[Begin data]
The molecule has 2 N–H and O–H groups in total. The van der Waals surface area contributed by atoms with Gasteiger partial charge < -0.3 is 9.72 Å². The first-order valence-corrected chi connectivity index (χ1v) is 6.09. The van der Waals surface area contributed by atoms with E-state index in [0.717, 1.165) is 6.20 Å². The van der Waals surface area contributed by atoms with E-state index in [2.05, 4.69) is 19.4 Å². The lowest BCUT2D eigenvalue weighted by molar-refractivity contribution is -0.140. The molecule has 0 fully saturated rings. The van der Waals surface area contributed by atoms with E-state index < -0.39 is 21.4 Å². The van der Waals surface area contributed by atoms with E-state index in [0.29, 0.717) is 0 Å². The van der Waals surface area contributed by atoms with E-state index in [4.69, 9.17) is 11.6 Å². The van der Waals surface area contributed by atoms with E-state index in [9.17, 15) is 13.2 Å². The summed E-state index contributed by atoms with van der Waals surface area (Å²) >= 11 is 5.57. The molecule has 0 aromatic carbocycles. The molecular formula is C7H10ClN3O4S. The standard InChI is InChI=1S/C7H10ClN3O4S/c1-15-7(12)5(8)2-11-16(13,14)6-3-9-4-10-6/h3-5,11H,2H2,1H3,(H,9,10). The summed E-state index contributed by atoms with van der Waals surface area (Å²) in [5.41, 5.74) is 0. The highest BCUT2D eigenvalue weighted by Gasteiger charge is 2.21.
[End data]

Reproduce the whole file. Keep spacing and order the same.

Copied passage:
The molecule has 2 N–H and O–H groups in total. The van der Waals surface area contributed by atoms with Gasteiger partial charge < -0.3 is 9.72 Å². The first-order valence-corrected chi connectivity index (χ1v) is 6.09. The van der Waals surface area contributed by atoms with E-state index in [0.717, 1.165) is 6.20 Å². The van der Waals surface area contributed by atoms with E-state index in [2.05, 4.69) is 19.4 Å². The lowest BCUT2D eigenvalue weighted by molar-refractivity contribution is -0.140. The molecule has 0 fully saturated rings. The van der Waals surface area contributed by atoms with E-state index < -0.39 is 21.4 Å². The van der Waals surface area contributed by atoms with E-state index in [0.29, 0.717) is 0 Å². The van der Waals surface area contributed by atoms with E-state index in [4.69, 9.17) is 11.6 Å². The van der Waals surface area contributed by atoms with E-state index in [9.17, 15) is 13.2 Å². The summed E-state index contributed by atoms with van der Waals surface area (Å²) >= 11 is 5.57. The molecule has 0 aromatic carbocycles. The molecular formula is C7H10ClN3O4S. The standard InChI is InChI=1S/C7H10ClN3O4S/c1-15-7(12)5(8)2-11-16(13,14)6-3-9-4-10-6/h3-5,11H,2H2,1H3,(H,9,10). The summed E-state index contributed by atoms with van der Waals surface area (Å²) in [5.41, 5.74) is 0. The highest BCUT2D eigenvalue weighted by Gasteiger charge is 2.21.